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"If/Then" is too generic to live up to potential

The+Musical+is+energetic%2C+but+not+memorable+enough+to+make+a+lasting+impact+on+audience+members.
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The Musical is energetic, but not memorable enough to make a lasting impact on audience members.

The Musical is energetic, but not memorable enough to make a lasting impact on audience members.

courtesy of If/Then National Tour

The Musical is energetic, but not memorable enough to make a lasting impact on audience members.

courtesy of If/Then National Tour

courtesy of If/Then National Tour

The Musical is energetic, but not memorable enough to make a lasting impact on audience members.

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New York, true love and a role originated by Idina Menzel: From a general description, this musical is poised to be a hit. But that’s part of the problem with “If/Then”—it’s too calculated for ticket office success to be interesting.

From a plot standpoint, the musical has potential: Elizabeth (Jackie Burns) moves back to New York City after her divorce to start a new life, and a single decision sends her on two diverging paths. We follow these two versions of Elizabeth (Liz and Beth) through the next few years, and the differences and similarities could present an engaging take on fate and everyday choices. But the problems start early.

One of the most serious issues is the lack of memorable music. In one of these generic early songs, called “What If?,” Elizabeth asks herself, “Tell me how could this make any difference? How could it matter at all? How do I make such a major event out of something so small?”

Although the minor event she’s referring to changes major aspects of her life—her decision to spend the morning with one friend instead of the other eventually changes both her career and personal life—it’s so minor that it seems like a lazy trick to move the plot along. The everyday nature of this decision also has potential, but the show never bothers to address the more interesting implications of this theme. Instead, all the later choices have high stakes or seem to be decided by fate.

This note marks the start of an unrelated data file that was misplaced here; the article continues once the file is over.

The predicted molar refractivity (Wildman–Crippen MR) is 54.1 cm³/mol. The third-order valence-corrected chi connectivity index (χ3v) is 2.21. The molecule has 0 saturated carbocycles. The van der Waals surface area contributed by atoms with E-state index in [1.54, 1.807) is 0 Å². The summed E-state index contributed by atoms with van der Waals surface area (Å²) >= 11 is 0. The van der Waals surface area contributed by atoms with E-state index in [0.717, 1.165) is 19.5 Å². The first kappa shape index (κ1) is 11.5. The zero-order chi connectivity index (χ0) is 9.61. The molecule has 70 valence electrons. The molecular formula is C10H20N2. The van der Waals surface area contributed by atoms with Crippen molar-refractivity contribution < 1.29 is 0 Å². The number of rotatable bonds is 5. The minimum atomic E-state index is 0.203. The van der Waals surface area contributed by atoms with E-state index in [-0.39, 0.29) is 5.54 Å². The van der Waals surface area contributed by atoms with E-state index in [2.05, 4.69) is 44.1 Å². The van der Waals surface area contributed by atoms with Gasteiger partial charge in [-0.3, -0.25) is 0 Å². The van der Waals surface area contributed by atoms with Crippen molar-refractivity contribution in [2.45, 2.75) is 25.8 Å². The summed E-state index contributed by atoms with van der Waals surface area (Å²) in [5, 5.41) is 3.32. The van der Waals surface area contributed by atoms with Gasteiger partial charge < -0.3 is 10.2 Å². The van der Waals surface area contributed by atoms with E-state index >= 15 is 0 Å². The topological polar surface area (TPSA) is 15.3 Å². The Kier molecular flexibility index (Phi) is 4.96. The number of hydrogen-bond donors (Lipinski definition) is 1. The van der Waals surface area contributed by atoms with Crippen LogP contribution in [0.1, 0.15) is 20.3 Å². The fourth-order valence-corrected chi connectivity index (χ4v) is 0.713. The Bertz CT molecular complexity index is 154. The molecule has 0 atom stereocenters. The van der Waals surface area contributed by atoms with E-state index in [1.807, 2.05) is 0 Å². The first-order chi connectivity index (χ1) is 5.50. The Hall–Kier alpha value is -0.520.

“I liked the divided story because it pulled me in different directions,” said Olivia Ortega, a fourth-year Case Western Reserve University student. “But near the end it got a little fuzzy and I got annoyed with it.”

The story does improve later in the show. “The plot thickened in the second act, and I got attached to the characters,” said Ortega.

However, the musical gets bogged down again, which might be inevitable for an almost three-hour show. “But they really had me for a second, I even shed some tears,” said Ortega.

The music also improves somewhat. “What the Fuck?” might not be a classic, but it adds some humor to the score. It also helps punctuate a relatable moment, as each version of Elizabeth makes a romantic choice that leads to waking up next to a stranger or her best friend.

“I’ve been there, and I’m pretty sure everyone in the audience had been there too,” said Ortega. The song got more laughs than any other moment in the show, but still balanced the effects of Elizabeth’s decisions well. “It’s not a super dramatic ballad, but it was cute,” said Ortega.

The cast was talented, and Burns portrayed the small differences between Beth and Liz well. Her characters are one of the stronger parts of the show, as the consistencies between the two characters help anchor the sometimes confusing storyline. “She stayed steady and true to herself,”said Ortega. “And she gave the illusion of having her life together.”

Overall, the musical didn’t deliver on its potential, especially when the talent of the cast is taken into account. “I don’t think the musical is a keeper, I think it’s a fad,” said Ortega. “I don’t think it will stand the test of time.”

Title: “If/Then”
Date: Feb. 19
Place: Connor Palace Theater
Rating: ★★☆☆☆

About the Writer
Ellie Rambo, Arts & Entertainment Editor

Ellie Rambo is the arts and entertainment editor for The Observer. She is a senior English and Cognitive Science major, and a minor in Russian. Ellie has...

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